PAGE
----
This is where most of the points come in. Planet X, while a big boost, is not enough on its own to win the game. In fact, if you are too focused on it, you’ll never amass enough points to get ahead. The world of academia is restless and demands for publications come earlier than anyone is comfortable with. Often, we’ll be forced to submit without being completely sure.
Thankfully, there’s only a small penalty for submitting nonsense. Gambling on a likely result and piggybacking on someone else’s work are both solid moves. The fact that theories are played face down but not revealed immediately again promotes angle shooting. Do you dare guess what your opponents have played? Or do you mistrust their own deduction skills?
This constant scoring is extremely important. Like Cryptid and many other logical deduction games, The Search for Planet X draws from the tradition of Cluedo. However, the murder mystery classic has a mortal flaw: Everyone has access to the same information and, hence, is in an equal position to solve the crime. And since solving it wins the game, the whole play pattern becomes distorted.
By publishing theories, Planet X gives us the chance to distinguish ourselves from other players. We can obtain more information, play better, and see real differences in scoring. It prevents the tired problem of rushing to an incomplete solution because a 50% chance of getting things right is better than being beaten by another player. In fact, being the first to discover Planet X doesn’t present an advantage at all! Once anyone finds it, everyone else has a chance to do so as well.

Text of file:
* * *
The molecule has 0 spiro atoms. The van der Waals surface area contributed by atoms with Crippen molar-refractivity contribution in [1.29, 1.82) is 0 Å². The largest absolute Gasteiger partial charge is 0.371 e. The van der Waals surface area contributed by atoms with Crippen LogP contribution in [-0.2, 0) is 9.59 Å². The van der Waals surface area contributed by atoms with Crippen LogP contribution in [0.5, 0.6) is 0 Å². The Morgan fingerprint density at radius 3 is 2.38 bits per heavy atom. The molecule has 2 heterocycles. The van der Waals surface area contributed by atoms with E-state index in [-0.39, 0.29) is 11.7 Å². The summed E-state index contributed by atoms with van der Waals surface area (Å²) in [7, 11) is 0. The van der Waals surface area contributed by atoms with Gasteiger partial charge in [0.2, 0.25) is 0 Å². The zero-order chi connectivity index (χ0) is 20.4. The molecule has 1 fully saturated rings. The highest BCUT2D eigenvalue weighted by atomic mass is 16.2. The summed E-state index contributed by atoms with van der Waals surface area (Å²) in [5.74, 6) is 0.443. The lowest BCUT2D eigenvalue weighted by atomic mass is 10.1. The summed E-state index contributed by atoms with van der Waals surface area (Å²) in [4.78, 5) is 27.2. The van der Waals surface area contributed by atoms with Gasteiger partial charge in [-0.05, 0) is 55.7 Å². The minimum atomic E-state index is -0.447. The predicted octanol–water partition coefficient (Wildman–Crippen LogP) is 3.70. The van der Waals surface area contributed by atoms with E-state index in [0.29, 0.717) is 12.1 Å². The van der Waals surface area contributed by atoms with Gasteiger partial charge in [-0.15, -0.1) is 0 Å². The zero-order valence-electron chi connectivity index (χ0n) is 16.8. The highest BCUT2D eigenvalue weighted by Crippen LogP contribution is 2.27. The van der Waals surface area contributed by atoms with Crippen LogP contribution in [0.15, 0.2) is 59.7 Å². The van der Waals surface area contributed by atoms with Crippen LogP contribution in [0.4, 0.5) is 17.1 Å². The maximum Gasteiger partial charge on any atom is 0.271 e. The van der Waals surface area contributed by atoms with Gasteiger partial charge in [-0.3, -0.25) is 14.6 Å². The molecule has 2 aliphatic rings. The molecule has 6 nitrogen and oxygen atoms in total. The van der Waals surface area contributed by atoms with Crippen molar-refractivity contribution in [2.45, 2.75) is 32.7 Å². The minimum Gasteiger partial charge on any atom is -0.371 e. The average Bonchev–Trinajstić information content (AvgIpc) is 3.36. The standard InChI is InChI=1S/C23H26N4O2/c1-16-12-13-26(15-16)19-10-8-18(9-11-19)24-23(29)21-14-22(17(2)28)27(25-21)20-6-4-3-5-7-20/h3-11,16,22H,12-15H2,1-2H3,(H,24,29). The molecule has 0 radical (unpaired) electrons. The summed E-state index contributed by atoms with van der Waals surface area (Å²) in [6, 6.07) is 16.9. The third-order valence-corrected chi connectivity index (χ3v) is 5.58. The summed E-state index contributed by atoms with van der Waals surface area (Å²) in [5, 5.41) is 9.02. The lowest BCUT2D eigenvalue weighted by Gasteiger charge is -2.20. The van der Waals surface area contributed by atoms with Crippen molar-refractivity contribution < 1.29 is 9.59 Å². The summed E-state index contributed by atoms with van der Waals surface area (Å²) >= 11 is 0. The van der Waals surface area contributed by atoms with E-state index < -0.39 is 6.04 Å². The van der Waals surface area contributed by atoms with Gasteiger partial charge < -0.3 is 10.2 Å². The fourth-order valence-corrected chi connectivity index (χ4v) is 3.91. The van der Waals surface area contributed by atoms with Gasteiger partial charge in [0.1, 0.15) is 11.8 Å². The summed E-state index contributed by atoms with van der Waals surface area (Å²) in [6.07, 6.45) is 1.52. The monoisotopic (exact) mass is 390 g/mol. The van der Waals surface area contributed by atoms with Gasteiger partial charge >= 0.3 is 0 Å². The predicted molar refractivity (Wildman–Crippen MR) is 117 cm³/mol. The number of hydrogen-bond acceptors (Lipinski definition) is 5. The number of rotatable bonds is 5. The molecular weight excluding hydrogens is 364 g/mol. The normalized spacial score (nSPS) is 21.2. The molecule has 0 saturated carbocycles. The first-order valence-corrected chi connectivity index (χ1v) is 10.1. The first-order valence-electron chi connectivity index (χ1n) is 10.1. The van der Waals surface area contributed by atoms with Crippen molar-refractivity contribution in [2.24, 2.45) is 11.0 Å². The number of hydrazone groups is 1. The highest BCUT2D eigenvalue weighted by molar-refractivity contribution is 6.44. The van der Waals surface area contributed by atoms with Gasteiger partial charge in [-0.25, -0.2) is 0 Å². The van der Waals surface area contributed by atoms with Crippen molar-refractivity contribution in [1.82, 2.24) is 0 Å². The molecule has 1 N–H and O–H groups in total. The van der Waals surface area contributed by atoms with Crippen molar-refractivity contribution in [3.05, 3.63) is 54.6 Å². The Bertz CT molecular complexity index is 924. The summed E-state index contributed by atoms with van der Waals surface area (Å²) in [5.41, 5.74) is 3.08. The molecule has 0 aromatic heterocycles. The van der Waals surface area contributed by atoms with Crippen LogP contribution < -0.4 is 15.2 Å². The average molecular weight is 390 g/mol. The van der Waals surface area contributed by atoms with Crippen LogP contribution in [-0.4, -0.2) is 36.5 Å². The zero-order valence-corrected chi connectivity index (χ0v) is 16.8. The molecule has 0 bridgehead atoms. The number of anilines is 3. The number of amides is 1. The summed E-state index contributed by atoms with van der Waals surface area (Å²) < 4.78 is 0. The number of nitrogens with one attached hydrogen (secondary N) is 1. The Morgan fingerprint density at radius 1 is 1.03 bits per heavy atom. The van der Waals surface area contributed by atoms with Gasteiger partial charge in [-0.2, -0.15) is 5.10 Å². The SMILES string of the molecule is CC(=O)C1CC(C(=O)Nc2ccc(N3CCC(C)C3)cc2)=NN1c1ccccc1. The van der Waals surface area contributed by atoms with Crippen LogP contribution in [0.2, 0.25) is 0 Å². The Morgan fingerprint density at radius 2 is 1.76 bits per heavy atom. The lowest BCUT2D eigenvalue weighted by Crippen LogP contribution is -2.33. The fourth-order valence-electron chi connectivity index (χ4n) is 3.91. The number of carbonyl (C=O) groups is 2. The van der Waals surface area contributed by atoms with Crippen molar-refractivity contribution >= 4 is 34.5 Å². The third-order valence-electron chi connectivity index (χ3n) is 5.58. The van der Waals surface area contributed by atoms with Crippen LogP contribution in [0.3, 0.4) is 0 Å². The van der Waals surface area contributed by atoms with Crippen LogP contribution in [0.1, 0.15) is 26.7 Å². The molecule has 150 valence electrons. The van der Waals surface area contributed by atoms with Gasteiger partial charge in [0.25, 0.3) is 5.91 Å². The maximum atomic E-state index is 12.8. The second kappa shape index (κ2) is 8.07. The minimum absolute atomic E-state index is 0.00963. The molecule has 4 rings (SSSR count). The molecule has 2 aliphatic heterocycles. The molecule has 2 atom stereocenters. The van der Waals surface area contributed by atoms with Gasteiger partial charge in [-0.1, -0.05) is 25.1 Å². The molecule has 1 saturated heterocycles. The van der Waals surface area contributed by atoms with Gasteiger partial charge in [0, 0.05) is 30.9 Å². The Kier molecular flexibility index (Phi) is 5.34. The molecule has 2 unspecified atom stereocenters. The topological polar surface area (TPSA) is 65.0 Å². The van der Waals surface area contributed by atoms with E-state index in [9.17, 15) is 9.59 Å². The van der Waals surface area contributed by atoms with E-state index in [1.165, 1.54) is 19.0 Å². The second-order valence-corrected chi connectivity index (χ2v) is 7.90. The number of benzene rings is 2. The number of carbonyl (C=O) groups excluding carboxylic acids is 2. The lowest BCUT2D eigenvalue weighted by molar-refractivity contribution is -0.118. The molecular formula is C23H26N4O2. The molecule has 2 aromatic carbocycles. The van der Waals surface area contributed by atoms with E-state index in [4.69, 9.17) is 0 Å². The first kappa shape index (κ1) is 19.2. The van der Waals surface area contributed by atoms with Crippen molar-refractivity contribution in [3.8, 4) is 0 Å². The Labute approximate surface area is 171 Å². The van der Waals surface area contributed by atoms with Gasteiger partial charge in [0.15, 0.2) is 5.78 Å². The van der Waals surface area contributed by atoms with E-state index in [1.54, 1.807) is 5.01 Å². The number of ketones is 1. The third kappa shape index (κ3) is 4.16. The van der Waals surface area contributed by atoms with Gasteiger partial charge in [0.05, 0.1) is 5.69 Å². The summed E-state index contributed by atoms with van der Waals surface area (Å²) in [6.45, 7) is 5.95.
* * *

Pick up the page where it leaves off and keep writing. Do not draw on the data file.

RIVALS IN THE GENRE
The Search for Planet X does not solve all the problems with its genre. Like most of its brethren, it remains a purely mathematical experience. It may have some interaction between players, the race to find the namesake planet might be interesting and the need to publish may tie it all, but it is still just a puzzle.
I would have liked to see some other detail to push it further. It lacks the gripping narrative of Sherlock Holmes Consulting Detective or the villainous human opposition that characterizes Tragedy Looper. Even when playing the expert mode, which increases the size of the board and has ultrawide sweeps, I’m still left wanting a bit more. Just the addition of a new tricky element would do wonders for the game.
Still, it is a fantastic title. It might even be one of the best releases when it comes to raw logical deduction. It’s clean, well-made and the accompanying app and note sheet are perfectly done. It has gotten better with repeated play and while it’s not at its best at either count, it does have the possibility of playing it with just one or two players. It even features a range of difficulty settings.
The Search for Planet X might not fulfil our deepest space fantasies, but it does excel at what it tries to do. Every time I’ve played it, I’ve walked satisfied and hoping to do better next time. Space research might be a cold logical exercise, but it’s a great one.
|THE SEARCH FOR PLANET X (2021)|
|DESIGN||Matthew O’Malley Ben Rosset||ART|| James Masino|
Renegade Game Studios
|NUMBER OF PLAYERS||1-4 (Best with 3,4)||SCORE||★★★★|